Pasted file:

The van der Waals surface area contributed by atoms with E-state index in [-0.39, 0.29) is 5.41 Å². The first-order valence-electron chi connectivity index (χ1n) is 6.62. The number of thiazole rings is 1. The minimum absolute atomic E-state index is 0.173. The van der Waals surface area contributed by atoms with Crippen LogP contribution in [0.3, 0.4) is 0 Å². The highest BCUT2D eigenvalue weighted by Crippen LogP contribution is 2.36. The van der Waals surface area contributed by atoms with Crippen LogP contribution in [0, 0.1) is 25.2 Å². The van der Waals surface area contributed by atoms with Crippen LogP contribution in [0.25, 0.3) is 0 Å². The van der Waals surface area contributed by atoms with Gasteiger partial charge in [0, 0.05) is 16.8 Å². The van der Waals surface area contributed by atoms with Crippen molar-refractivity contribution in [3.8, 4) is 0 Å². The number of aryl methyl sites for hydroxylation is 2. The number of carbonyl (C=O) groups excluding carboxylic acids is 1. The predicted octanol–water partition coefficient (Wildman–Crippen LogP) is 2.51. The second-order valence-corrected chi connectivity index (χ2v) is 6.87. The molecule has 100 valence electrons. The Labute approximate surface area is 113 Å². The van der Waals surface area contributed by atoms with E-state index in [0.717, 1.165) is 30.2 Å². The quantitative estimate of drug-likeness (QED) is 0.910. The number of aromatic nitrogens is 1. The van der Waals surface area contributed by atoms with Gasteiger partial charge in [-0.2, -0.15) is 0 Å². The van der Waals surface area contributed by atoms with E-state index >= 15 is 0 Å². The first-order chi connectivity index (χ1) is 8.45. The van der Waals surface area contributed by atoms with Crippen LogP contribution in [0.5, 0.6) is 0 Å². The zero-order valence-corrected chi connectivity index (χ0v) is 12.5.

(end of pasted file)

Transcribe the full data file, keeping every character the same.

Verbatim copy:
The van der Waals surface area contributed by atoms with E-state index in [-0.39, 0.29) is 5.41 Å². The first-order valence-electron chi connectivity index (χ1n) is 6.62. The number of thiazole rings is 1. The minimum absolute atomic E-state index is 0.173. The van der Waals surface area contributed by atoms with Crippen LogP contribution in [0.3, 0.4) is 0 Å². The highest BCUT2D eigenvalue weighted by Crippen LogP contribution is 2.36. The van der Waals surface area contributed by atoms with Crippen LogP contribution in [0, 0.1) is 25.2 Å². The van der Waals surface area contributed by atoms with Crippen LogP contribution in [0.25, 0.3) is 0 Å². The van der Waals surface area contributed by atoms with Gasteiger partial charge in [0, 0.05) is 16.8 Å². The van der Waals surface area contributed by atoms with Crippen molar-refractivity contribution in [3.8, 4) is 0 Å². The number of aryl methyl sites for hydroxylation is 2. The number of carbonyl (C=O) groups excluding carboxylic acids is 1. The predicted octanol–water partition coefficient (Wildman–Crippen LogP) is 2.51. The second-order valence-corrected chi connectivity index (χ2v) is 6.87. The molecule has 100 valence electrons. The Labute approximate surface area is 113 Å². The van der Waals surface area contributed by atoms with E-state index in [0.717, 1.165) is 30.2 Å². The quantitative estimate of drug-likeness (QED) is 0.910. The number of aromatic nitrogens is 1. The van der Waals surface area contributed by atoms with Gasteiger partial charge in [-0.2, -0.15) is 0 Å². The van der Waals surface area contributed by atoms with E-state index >= 15 is 0 Å². The first-order chi connectivity index (χ1) is 8.45. The van der Waals surface area contributed by atoms with Crippen LogP contribution in [0.5, 0.6) is 0 Å². The zero-order valence-corrected chi connectivity index (χ0v) is 12.5.